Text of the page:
energy efficiency tab

Energy & Climate

At CMC, we continue to build on our legacy of energy efficiency.

Since we began melting and producing steel in 1962, we have only utilized EAF technology, which is a much more energy-efficient process for making steel when compared to traditional steelmaking processes. In 2009, CMC became the first company in the world to successfully operate a state-of-the-art micro mill, which connects the melt shop and rolling mill into one continuous process. This innovation eliminates the need for burning natural gas in a reheat furnace.

While EAF mills require considerable amounts of electricity and natural gas, our focus on continued investment and innovation has resulted in our mills having a significantly smaller energy footprint when compared to traditional integrated steelmaking.

A longtime leader in energy efficiency and low GHG emissions, CMC approaches reducing our energy requirements, and the associated climate impacts, through a two-pronged strategy that addresses both our demand and supply of energy:

  1. Focusing on operational efficiencies to reduce energy needs
  2. Further diversifying our purchases of energy from renewable sources

Addressing our energy use in this way means we are able to maximize opportunities for implementing cost-effective and appropriate strategies at each of our facilities. We explore practical technology options and practices to lower our costs, reduce emissions and increase satisfaction among customers looking to lower their own emissions in their supply chains. Staying proactive also helps address potential risks posed to our business by changing regulations.

Since 2019, we have reduced our energy
consumption intensity by 4.1%

Energy Consumption Intensity


less than the industry average

Energy Intensity


CMC 2022 Industry Average¹

1 Industry averages taken from the latest World Steel Association published indicators 2020 data.


Decrease our energy consumption intensity by 5%

Energy Intensity (GJ/MT)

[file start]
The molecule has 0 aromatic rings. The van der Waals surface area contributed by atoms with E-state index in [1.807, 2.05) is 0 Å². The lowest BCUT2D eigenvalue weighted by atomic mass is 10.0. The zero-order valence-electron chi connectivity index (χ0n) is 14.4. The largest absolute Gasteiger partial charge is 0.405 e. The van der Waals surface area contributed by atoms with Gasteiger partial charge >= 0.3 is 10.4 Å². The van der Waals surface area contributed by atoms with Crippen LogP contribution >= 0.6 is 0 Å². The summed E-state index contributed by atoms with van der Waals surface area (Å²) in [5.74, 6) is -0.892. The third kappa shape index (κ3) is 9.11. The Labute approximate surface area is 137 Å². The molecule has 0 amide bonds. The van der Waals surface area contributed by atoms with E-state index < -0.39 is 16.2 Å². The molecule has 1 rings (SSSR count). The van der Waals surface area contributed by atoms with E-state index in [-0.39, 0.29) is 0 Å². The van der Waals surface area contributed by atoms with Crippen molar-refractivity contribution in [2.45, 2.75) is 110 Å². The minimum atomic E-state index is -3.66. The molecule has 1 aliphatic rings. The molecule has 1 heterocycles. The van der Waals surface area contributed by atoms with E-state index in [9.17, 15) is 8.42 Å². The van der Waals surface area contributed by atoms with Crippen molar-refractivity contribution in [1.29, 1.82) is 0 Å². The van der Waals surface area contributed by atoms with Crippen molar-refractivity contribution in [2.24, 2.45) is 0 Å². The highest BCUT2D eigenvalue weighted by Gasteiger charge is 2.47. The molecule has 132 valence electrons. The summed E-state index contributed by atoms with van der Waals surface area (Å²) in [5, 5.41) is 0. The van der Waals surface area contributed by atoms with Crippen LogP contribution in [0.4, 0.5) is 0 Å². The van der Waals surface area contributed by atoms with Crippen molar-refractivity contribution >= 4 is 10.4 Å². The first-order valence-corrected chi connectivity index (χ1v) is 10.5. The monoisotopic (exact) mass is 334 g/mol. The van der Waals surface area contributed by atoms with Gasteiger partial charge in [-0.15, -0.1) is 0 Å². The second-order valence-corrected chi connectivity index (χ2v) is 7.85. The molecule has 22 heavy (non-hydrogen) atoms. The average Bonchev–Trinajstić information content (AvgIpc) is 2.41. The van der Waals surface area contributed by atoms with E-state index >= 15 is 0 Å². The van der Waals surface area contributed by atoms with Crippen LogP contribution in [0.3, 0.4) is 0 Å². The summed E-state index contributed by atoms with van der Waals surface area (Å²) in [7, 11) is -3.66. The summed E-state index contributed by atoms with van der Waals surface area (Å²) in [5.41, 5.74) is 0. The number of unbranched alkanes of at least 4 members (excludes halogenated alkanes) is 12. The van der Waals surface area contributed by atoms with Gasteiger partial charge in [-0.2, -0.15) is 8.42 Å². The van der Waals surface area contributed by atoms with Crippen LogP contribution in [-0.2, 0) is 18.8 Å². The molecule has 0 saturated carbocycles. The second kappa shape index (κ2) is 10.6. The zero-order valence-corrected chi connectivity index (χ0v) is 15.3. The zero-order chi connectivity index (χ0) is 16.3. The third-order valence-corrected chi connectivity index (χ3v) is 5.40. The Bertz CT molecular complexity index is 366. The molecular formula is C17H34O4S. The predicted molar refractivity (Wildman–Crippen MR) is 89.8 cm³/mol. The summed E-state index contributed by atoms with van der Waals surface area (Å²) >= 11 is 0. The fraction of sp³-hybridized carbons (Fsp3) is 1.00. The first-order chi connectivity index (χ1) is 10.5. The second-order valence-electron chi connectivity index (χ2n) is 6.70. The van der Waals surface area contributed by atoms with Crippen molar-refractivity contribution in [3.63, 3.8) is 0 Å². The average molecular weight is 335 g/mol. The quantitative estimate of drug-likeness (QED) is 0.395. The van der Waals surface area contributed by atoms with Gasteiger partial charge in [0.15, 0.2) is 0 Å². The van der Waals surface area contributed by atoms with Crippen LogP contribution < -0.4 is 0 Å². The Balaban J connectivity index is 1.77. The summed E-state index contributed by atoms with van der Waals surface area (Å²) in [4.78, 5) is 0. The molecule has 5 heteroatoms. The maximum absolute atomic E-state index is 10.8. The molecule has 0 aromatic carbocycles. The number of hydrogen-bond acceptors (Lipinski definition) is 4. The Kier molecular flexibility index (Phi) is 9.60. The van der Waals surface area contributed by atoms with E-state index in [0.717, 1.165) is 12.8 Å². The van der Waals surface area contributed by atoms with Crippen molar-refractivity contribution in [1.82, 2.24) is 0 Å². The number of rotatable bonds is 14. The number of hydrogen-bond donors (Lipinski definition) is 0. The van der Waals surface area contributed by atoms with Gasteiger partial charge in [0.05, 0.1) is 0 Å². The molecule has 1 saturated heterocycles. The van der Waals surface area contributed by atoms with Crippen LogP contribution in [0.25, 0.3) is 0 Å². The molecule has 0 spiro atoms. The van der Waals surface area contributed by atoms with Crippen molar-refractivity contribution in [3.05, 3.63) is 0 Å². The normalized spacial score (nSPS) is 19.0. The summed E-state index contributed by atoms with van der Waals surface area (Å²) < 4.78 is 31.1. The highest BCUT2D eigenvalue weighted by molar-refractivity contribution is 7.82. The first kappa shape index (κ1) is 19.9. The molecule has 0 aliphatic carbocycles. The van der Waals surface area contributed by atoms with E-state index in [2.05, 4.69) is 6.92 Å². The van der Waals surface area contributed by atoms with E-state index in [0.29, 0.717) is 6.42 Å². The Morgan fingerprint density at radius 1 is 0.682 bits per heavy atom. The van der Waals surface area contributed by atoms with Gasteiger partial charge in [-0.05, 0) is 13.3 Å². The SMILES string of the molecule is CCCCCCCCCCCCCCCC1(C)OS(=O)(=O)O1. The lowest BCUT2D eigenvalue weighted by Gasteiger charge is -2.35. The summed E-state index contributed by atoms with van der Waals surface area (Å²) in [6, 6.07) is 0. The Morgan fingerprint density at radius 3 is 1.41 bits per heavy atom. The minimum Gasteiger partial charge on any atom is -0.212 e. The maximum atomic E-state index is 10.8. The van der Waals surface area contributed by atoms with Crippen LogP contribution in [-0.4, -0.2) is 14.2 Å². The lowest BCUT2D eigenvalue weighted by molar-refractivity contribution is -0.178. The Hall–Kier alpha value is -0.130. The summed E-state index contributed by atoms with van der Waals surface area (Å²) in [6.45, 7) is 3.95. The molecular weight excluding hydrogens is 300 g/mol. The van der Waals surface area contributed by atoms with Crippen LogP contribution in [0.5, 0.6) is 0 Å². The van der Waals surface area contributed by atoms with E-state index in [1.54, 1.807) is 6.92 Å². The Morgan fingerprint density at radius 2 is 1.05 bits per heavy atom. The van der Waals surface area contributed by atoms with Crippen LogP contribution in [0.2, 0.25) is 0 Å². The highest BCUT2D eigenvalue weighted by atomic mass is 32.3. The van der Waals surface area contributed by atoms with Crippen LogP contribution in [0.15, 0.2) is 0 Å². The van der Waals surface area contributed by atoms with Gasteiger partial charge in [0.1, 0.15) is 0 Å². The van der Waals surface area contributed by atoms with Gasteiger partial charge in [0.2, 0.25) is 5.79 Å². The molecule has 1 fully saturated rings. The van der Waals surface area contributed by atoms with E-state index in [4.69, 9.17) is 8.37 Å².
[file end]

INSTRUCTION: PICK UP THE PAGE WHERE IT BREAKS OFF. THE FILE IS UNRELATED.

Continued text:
We have decreased our energy consumption intensity by 4.1% since 2019, surpassing our goal. We are proud of our progress to date and plan to continue reducing our energy consumption to progress toward a more sustainable future.

Current Progress Towards Goal

2022 2021 2020



since 2019

Q-One Power at our Micro Mills

Expanding on energy efficiencies already achieved at our micro mills, CMC Steel Arizona commenced operations of the Q-One power system for its ladle furnace.

The innovative Q-One design is configured so that it can accept renewable energy directly from the source, meaning that on-site solar power could be connected to the steel mill power system. Cutting-edge Q-One technology can reduce electricity transmission losses up to 10% which means better overall efficient use of generated electricity.

The ladle furnace Q-One system is a smaller power system and acts as a proof-of-concept for the upcoming Arizona2 project, which will include Q-One power systems for both the EAF and ladle furnaces. We are exploring the possibility of building a solar array on the plant site to provide a portion of the facility’s power.

A Year of Energy Improvements

As part of our ongoing efforts to reduce the energy usage of our EAFs, we engaged an industry expert to review the chemical energy systems at five of our sites. Following their review, they will provide recommendations on how to potentially improve chemical energy efficiency. Similar reviews will follow at our other melt shops.